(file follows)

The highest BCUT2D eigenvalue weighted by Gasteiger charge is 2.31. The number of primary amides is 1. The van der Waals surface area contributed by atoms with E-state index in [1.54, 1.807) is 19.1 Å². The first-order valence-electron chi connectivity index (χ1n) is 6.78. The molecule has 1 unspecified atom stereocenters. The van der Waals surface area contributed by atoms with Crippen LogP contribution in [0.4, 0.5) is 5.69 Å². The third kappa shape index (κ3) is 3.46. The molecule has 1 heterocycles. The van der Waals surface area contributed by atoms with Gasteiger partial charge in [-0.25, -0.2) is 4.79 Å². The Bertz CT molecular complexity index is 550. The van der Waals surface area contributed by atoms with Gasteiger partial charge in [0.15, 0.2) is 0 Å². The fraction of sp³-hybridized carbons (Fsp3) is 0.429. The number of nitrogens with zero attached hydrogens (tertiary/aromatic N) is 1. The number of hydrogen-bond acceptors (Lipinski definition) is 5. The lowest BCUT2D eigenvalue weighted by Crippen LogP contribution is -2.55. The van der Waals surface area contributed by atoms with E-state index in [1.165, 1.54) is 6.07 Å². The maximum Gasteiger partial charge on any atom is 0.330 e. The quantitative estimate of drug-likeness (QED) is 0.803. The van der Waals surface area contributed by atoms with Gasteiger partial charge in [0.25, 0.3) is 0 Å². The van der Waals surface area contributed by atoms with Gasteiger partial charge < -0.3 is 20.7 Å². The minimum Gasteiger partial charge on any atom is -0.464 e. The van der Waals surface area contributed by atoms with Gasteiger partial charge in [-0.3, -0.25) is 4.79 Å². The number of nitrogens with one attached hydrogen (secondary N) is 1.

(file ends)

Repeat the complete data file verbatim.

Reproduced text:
The highest BCUT2D eigenvalue weighted by Gasteiger charge is 2.31. The number of primary amides is 1. The van der Waals surface area contributed by atoms with E-state index in [1.54, 1.807) is 19.1 Å². The first-order valence-electron chi connectivity index (χ1n) is 6.78. The molecule has 1 unspecified atom stereocenters. The van der Waals surface area contributed by atoms with Crippen LogP contribution in [0.4, 0.5) is 5.69 Å². The third kappa shape index (κ3) is 3.46. The molecule has 1 heterocycles. The van der Waals surface area contributed by atoms with Gasteiger partial charge in [-0.25, -0.2) is 4.79 Å². The Bertz CT molecular complexity index is 550. The van der Waals surface area contributed by atoms with Gasteiger partial charge in [0.15, 0.2) is 0 Å². The fraction of sp³-hybridized carbons (Fsp3) is 0.429. The number of nitrogens with zero attached hydrogens (tertiary/aromatic N) is 1. The number of hydrogen-bond acceptors (Lipinski definition) is 5. The lowest BCUT2D eigenvalue weighted by Crippen LogP contribution is -2.55. The van der Waals surface area contributed by atoms with E-state index in [1.165, 1.54) is 6.07 Å². The maximum Gasteiger partial charge on any atom is 0.330 e. The quantitative estimate of drug-likeness (QED) is 0.803. The van der Waals surface area contributed by atoms with Gasteiger partial charge in [0.25, 0.3) is 0 Å². The van der Waals surface area contributed by atoms with Gasteiger partial charge < -0.3 is 20.7 Å². The minimum Gasteiger partial charge on any atom is -0.464 e. The van der Waals surface area contributed by atoms with Gasteiger partial charge in [-0.3, -0.25) is 4.79 Å². The number of nitrogens with one attached hydrogen (secondary N) is 1.